With over 70,000 islands and a culture influenced by a multitude of religions, such as, Christianity, Islam, Buddhism, Hinduism and Confucianism, Indonesia is a land of rich cultural diversity. It is this diversity that manifests itself in customs, traditions and a varied heritage, be it art, dance, handicrafts and even clothing. While the Indonesia people are well adapted to the western culture, they have proudly preserved their customs and indigenous traditions.
Owing to their varied heritage, each province in Indonesia has its own traditional attire, dances and food. This article will take you on a journey of the Indonesian culture, especially focusing on the traditional dresses worn by the people of Indonesia on various occasions.
Often, when one thinks of Indonesia, a colorful image of women dressed in blazing fabrics, wearing accessories and headdresses, comes to mind. The most common traditional dresses you’ll see natives wearing, belong to the Javanese, Sudanese and Balinese regions. One of the most common and popularly worn traditional dresses is Batik, usually seen on men at weddings, important meetings or any other ceremonies or events.
Here is a list of the traditional dress of Indonesia:
1. Batik and Sarong:
The Batik cloth is essentially a fabric with intricately designed patterns that are created using traditional techniques. These techniques vary from region to region, yielding unique patterns and materials. For decades, it has been worn by wrapping it around the waist. The cloth, however, has acquired a modern appearance and is now also being sewn into shirts, dresses, skirts and even bags. In fact, it has been classified as an Intangible Cultural Heritage by UNESCO.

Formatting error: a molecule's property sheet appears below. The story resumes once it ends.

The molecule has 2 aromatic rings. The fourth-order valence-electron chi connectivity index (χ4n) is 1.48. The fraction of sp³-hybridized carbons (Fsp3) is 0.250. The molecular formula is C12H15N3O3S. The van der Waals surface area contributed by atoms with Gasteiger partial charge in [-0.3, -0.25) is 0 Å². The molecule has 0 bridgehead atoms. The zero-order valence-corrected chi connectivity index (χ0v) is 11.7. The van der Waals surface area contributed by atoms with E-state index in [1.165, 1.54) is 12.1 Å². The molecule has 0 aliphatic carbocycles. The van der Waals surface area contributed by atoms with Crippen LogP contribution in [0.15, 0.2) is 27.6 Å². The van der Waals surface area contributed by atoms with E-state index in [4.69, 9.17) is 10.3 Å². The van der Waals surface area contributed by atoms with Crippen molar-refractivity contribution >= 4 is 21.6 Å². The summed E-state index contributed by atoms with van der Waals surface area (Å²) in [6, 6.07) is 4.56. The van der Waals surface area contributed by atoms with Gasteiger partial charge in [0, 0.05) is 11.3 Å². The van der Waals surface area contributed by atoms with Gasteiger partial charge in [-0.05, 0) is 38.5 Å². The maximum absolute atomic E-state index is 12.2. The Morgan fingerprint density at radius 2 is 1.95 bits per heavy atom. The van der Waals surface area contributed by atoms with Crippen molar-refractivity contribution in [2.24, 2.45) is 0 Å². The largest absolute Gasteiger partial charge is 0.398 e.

Batik, when worn in the traditional way, is typically paired with a sarong which is another famously worn traditional dress of Indonesia; a garment of honor and decency for the natives. A distinguishing feature of the Indonesian sarongs is the peculiarity of the material they are made of, namely, songket, woven and tapis. Each of these materials originates from different regions within Indonesia itself.
The kebayais traditionally worn by the Sudanese, Javanese and Balinese women. It is typically a long sleeve blouse that is made up of silk, cotton and semi-transparent brocade/ nylon. There even is a traditional hairdo made with the classic pairing of a kebaya and a sarong, where the hair is tied up in a bun and gold or even silver headdresses are worn to brighten up the outfit even more.
A kebaya is worn even on formal occasions and weddings, by women, just as men wear a peciduring such events and ceremonies. It can often be spotted on First lady’s and wives of diplomats, when making public appearances. Through all their diversity, the Indonesian women come together to wear kebaya on the 21st of April every year to honour the memory of Kartini, an idol for the Indonesian women, for her fight for women’s rights and freedom.